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products and getting them to consumers. >> the homeowner typically has to travel to many different locations. they go to the lighting store, they go to the tile store, the plumbing supply store, to pick out all the bits and pieces which they never get to see all in one place. >> you can go to a lowe's or home depot one of the good box stores and good luck. you're on your own. >> how did these two industry outsiders enter the seemingly saturated market of a complex, well established industry like bavm remodelling? >> no one has ever approached it from a system perspective. sometimes it takes someone from outside the industry to reinvent the industry. >> as outsiders they asked themselves how to streamline the process where manufacturers and sellers almost never communicate. >> no one delivers your bathroom in a box in the most simple list term that's what we do.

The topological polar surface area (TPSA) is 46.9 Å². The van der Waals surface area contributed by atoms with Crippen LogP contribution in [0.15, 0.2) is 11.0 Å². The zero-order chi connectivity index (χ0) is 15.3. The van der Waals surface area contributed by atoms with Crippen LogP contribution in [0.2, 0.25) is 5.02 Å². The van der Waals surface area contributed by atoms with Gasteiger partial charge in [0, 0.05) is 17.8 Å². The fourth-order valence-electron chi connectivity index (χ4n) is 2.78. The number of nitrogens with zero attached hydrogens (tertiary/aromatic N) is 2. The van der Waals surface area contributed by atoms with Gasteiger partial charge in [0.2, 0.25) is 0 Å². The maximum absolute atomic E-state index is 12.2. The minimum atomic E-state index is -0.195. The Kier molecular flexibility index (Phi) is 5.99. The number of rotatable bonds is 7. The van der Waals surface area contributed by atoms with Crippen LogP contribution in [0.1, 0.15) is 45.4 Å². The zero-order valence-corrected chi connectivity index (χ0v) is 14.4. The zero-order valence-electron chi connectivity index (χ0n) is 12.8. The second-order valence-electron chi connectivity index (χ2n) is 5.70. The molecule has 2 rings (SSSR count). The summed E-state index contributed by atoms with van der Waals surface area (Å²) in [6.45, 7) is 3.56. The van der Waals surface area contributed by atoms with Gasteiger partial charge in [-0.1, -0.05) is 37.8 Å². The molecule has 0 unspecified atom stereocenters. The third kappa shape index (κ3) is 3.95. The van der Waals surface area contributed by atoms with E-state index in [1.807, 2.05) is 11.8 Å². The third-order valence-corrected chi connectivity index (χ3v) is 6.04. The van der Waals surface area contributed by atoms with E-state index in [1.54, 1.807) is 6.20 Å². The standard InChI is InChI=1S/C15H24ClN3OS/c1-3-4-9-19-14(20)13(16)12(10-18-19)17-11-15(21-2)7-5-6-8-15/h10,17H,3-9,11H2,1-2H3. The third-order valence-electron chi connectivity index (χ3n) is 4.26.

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>> that's how they hit on the bass in a box concept. they treated the whole bathroom as a single product rather than a collection of various wigts. by bundling everything together they streamlined the design chain from a supply sketch to a finished bathroom. >> the idea is to be able to think through in advance all of the parts and pieces that go into that bathroom ecosystem. >> it's nice. it's all in there. >> vanity, cabinet, tub, all the valves. >> it's a box with my whole bathroom in it. >> that's homeowner kelly martin in california. she's renovating her bathroom. and everything her contractor needs for the job from the new bathtub and the toilet right down to the tiniest nails and screws are all inside this box. >> when you arrive at the job site all of the elements for the entire project are on the job